Asking for a little originality is not asking for much. Whether it is a new twist on an old theme, or a completely new monster, any touch of a fresh perspective is a welcome addition to contemporary horror cinema.
Home invasion films are by no means new. Classic slashers like HALLOWEEN utilized our collective fear of being terrorized in our own homes. Modern films, like THE STRANGERS and THE PURGE, take the concept of losing control over your home and then up the ante with tension and faceless assailants. These two films take the classic concept, inject a little bit of originality, and we are left with great films.
DON’T BREATHE is a home invasion film, with a twist. Three teenagers who dabble in small time home robbery learn of a possible windfall in a nearby house. A disabled veteran just won a whole load of money after losing his daughter in a car accident. The teens wonder if he is keeping the cash in his house, and decide to make a move on their hunch. Though they typically stick to small jobs, to avoid federal charges, the lure of one final score to help them leave Detroit is too appealing to pass.
Of course, nothing is as they expected when they get to the house. Though the veteran is blind and lives in an essentially abandoned neighborhood, nothing is as easy as it should be. Encountering each of the blind man’s traps is what makes this film a horror film. His house essentially becomes a deadly fun-house, with a new horror waiting around each corner.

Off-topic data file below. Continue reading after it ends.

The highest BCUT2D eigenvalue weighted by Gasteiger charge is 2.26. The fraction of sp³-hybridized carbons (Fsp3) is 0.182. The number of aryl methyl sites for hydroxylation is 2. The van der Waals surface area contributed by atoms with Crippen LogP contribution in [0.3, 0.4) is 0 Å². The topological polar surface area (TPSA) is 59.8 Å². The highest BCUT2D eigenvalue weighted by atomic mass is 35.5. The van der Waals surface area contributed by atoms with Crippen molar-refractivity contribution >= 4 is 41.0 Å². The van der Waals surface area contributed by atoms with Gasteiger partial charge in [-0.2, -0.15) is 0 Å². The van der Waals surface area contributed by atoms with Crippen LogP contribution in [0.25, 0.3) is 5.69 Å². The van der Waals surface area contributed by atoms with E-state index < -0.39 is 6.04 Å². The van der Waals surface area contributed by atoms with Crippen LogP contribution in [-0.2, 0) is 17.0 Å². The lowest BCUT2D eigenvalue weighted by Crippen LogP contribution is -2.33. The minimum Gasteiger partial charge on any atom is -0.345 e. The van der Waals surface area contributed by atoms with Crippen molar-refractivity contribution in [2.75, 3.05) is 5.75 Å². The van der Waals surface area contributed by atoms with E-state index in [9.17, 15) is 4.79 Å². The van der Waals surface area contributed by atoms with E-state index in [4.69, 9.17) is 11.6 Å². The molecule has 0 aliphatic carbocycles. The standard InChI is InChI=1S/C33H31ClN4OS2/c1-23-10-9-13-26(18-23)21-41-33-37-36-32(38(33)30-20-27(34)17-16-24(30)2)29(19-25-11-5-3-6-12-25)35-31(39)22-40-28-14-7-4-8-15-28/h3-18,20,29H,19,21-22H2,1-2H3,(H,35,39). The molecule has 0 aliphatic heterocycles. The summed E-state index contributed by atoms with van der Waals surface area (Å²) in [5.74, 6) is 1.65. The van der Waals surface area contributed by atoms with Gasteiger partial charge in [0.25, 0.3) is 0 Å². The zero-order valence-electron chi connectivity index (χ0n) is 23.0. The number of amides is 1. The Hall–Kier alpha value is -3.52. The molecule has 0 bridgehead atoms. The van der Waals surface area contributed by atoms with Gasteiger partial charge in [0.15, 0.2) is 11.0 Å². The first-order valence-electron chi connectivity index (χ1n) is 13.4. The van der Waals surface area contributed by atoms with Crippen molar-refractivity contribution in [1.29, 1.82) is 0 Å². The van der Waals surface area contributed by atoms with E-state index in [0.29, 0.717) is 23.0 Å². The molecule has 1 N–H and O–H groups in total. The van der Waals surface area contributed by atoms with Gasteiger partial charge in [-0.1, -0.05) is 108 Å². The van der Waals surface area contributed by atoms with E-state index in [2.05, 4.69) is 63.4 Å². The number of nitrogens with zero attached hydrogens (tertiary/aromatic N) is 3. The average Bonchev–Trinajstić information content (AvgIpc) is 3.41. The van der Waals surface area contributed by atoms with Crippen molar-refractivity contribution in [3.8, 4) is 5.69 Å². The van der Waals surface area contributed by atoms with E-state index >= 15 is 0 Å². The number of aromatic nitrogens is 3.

Stephen Lang as the blind man is superb. I’ve seen him rescue a mediocre film before (Monkey’s Paw) and it was satisfying to see him get a chance to be in a much better vehicle. His laser focus and unpredictability sell the character and make his simultaneous strength and vulnerability believable.
Though the film borrows heavily from Wait Until Dark, the new take on the home invasion here is that the film encourages you to root for the intruders. The teens are shown as sympathetic and motivated by good intentions. Near the end of the film, the plot goes off in an odd direction (which I won’t spoil) which makes it clear that we are in fact being encouraged to side with these hooligans. I do appreciate the injection of fresh blood into the well-worn home invasion trope, however asking us to side with the criminals here rubs me the wrong way. These kids decided to take away a blind veteran’s money, which he was awarded after losing his daughter, and I am asked to cheer them on? Their entitlement is barely hidden behind their clichéd characters. Even with the tables inevitably turning later, I would much rather root for a good guy, or even a campy villain, than be given rationalizations for empathizing with characters who should be framed as the bad guys.
My quibbles aside, DON’T BREATHE is a very successful film. It keeps you guessing throughout the running time, and has fun playing with the audience’s expectations. The beginning of the end for our group of larcenous teens is their underestimating the bling man, and their mistake is our entertainment. DON’T BREATHE does not break the mold for home invasion, but it does have fun playing around with it.